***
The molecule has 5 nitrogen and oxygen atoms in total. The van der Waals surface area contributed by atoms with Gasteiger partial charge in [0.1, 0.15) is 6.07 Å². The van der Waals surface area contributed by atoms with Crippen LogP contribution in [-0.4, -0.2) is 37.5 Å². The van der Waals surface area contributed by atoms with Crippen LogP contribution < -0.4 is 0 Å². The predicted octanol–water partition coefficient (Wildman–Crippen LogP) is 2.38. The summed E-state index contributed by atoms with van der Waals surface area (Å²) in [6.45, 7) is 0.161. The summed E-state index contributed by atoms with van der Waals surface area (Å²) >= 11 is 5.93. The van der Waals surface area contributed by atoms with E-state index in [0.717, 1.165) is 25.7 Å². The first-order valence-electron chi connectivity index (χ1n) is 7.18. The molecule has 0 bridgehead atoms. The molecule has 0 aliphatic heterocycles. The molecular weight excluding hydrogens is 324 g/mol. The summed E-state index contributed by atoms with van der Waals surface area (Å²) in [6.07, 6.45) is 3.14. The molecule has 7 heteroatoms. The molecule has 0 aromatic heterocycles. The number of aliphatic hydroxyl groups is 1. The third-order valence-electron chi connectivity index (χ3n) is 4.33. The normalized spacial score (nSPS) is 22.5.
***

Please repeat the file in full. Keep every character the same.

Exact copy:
The molecule has 5 nitrogen and oxygen atoms in total. The van der Waals surface area contributed by atoms with Gasteiger partial charge in [0.1, 0.15) is 6.07 Å². The van der Waals surface area contributed by atoms with Crippen LogP contribution in [-0.4, -0.2) is 37.5 Å². The van der Waals surface area contributed by atoms with Crippen LogP contribution < -0.4 is 0 Å². The predicted octanol–water partition coefficient (Wildman–Crippen LogP) is 2.38. The summed E-state index contributed by atoms with van der Waals surface area (Å²) in [6.45, 7) is 0.161. The summed E-state index contributed by atoms with van der Waals surface area (Å²) >= 11 is 5.93. The van der Waals surface area contributed by atoms with E-state index in [0.717, 1.165) is 25.7 Å². The first-order valence-electron chi connectivity index (χ1n) is 7.18. The molecule has 0 bridgehead atoms. The molecule has 0 aliphatic heterocycles. The molecular weight excluding hydrogens is 324 g/mol. The summed E-state index contributed by atoms with van der Waals surface area (Å²) in [6.07, 6.45) is 3.14. The molecule has 7 heteroatoms. The molecule has 0 aromatic heterocycles. The number of aliphatic hydroxyl groups is 1. The third-order valence-electron chi connectivity index (χ3n) is 4.33. The normalized spacial score (nSPS) is 22.5.